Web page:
Volvo Ocean Race: Dancing with the Doldrums
Published on October 20th, 2014
by Jamie Boag, Team Director, Abu Dhabi Ocean Racing
Well, we can’t complain about lack of entertainment so far in this Volvo Ocean Race!
The inshore racing action down the African coast came to an end over the weekend with the boats finally being out of sight of each other as they approached one of the key tactical milestones of Leg 1; the Cape Verde Islands.
While they look like little grey marks on the tracker, these islands reach between 1,600m and 2,400m into the sky. The potential to get becalmed beneath these imposing landscapes has generally made ocean racing navigators avoid sailing between them, despite the additional distance that is required by sailing to the north.
The decision to sail north or go through the islands is further complicated as it affects the next decision on where to cross the equator and manage the fickle doldrums and the light winds that are prevalent here.
Traditionally “west is best” has been the mantra, as the doldrums are generally narrower in the west. Those teams that chose to go through the islands have sailed a shorter distance, but also reduced their ability to get west, by being further south and closer to the areas of light winds.
Dongfeng certainly is not afraid of taking risks, and on Sunday (Oct. 19) decided to go straight through the islands along with Mapfre and Vestas, resulting in some nervous hours for those such as Abu Dhabi, who opted for the more traditional northerly route. As of Monday morning (Oct. 20) it looks like the short-term gains for Dongfeng have been wiped out with tactical advantage resting with Abu Dhabi and Team Brunel, but this could all change with the next weather update.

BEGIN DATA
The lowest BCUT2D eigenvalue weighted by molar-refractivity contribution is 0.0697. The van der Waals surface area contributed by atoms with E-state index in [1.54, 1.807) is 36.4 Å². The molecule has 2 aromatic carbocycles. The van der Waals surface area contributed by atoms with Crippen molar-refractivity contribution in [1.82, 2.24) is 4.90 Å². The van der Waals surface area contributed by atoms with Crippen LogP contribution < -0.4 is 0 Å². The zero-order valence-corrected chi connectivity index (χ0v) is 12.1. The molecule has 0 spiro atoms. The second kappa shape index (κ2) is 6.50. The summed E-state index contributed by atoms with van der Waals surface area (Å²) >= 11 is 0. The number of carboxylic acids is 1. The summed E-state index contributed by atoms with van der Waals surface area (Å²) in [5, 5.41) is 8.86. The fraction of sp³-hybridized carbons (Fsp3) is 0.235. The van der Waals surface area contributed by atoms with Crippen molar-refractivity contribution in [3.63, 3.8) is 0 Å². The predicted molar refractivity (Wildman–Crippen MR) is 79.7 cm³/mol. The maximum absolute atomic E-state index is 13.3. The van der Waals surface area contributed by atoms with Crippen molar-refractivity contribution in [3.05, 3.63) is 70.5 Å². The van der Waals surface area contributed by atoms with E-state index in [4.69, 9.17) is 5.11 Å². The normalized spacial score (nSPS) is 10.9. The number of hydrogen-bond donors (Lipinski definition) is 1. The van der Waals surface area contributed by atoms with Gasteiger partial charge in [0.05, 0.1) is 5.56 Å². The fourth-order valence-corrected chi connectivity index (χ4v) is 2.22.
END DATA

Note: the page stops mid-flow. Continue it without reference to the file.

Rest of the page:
The teams will now be deciding where they want to cross the doldrums, what angle they want to approach, and where they want to be after their exit.
Each team will be desperately trying to unlock the slightest nuance between the weather models and studying satellite imagery of cloud build-up along the equator, to see if they can spot the ‘magic’ spot that will take them into the southern hemisphere. And just for added complication, when you have chosen the perfect location, it may have disappeared 6 hours later when the next weather report comes in. Who would be a navigator?
With the winds and course looking reasonably predictable after Fernando de Noronha, an archipelago 220 mi offshore from the Brazilian coast which the fleet must pass to port, the doldrums crossing could be the final big tactical decision that will go a long way to deciding this Leg. The new boys onboard the boats will also be anxiously awaiting the equator and the ‘wrath of King Neptune’, who will welcome them to the southern ocean with his usual bag of tricks.